Participation in the In Situ Graduate School can be cancelled free of charge until 60 days before the start. If cancellation occurs within 60 days prior to the start of the programme, the fee will not be refunded.
Participants can receive a certificate for the In Situ Graduate School.
The International Institute for Asian Studies (IIAS) is a global humanities and social sciences research institute and knowledge exchange platform that supports programmes which engage Asian and other international partners. Aiming to contribute to a more integrated understanding of present-day Asian realities as well as to rethink 'Asian Studies' in a changing global context, IIAS works to encourage dialogue and link expertise, involving scholars and other experts from all around the world in its activities. IIAS thus acts as a global mediator, bringing together academic and non-academic institutes in Asia and other parts of the world, including cultural, societal and policy organisations. IIAS adopts a thematic approach to the study of Asia, fostering research that, by its nature, transcends disciplinary and regional boundaries. The three research foci of IIAS are Asian cities; the uses of culture and cultural heritage; and Asia’s projection into the world and intra-Asian connections. In addition, IIAS remains open to other possibly interesting areas of investigation.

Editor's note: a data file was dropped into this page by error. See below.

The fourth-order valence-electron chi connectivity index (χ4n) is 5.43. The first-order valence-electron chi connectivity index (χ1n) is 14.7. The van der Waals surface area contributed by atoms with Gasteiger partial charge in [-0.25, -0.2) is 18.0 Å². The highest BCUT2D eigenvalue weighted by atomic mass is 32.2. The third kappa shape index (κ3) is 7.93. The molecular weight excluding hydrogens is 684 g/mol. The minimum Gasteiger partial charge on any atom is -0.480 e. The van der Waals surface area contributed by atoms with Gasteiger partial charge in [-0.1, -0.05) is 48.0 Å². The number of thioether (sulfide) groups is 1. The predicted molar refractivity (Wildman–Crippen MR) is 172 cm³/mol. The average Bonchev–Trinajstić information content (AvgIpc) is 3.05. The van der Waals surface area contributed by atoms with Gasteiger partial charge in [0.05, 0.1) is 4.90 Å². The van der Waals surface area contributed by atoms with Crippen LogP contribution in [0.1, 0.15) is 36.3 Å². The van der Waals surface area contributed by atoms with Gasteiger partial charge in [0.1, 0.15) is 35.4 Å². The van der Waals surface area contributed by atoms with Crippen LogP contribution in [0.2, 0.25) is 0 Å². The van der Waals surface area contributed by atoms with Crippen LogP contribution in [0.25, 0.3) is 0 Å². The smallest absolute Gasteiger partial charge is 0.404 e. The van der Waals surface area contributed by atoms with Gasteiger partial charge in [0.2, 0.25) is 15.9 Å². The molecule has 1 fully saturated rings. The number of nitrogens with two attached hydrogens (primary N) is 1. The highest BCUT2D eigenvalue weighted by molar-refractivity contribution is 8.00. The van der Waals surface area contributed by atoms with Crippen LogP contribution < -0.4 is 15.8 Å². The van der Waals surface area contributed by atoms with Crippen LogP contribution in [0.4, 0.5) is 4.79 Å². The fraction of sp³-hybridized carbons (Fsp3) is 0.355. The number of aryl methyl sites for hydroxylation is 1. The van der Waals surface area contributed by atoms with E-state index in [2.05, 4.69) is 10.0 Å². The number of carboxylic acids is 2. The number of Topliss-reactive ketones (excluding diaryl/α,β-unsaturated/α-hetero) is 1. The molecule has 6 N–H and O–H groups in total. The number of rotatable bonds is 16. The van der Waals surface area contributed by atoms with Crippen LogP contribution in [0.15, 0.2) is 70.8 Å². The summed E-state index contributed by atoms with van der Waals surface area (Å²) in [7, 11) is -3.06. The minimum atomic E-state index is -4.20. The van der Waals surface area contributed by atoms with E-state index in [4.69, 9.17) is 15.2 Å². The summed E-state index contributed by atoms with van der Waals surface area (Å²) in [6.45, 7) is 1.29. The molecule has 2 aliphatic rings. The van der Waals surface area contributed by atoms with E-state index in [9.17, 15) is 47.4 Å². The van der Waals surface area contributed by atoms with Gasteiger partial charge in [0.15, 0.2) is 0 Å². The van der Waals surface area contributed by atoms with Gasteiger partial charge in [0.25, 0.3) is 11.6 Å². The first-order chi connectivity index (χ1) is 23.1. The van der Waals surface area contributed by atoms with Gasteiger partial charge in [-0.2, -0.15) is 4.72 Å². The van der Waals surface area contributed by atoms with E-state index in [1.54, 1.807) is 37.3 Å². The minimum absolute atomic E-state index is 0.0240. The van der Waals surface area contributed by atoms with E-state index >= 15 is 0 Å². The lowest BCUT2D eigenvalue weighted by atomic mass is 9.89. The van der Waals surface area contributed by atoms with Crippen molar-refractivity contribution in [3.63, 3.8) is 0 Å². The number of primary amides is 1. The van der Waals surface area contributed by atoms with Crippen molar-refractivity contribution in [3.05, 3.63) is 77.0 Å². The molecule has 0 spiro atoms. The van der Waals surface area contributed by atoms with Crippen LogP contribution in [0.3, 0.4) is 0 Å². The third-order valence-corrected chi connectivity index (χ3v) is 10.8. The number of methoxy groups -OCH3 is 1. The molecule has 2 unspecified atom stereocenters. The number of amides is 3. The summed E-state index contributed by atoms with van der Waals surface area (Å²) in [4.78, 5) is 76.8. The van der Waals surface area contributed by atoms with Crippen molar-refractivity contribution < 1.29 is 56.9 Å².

In addition to supporting international research networks and programmes, IIAS organises different types of academic events throughout the year, many of them in Asia. These include conferences, workshops and seminars, as well as thematic roundtables and Summer/Winter Schools for PhD students. IIAS runs an international fellowship programme and a publication and publishes ‘The Newsletter’, its free periodical on Asian Studies which enjoys a worldwide readership of 50,000. IIAS hosts the secretariat of various networks, including the International Convention of Asia Scholars (ICAS) and the European Alliance for Asian Studies. All of these activities are based on international cooperation. It is this fundamentally collaborative and inclusive nature that has allowed IIAS to become the most global research-led meeting ground in the field of Asian Studies.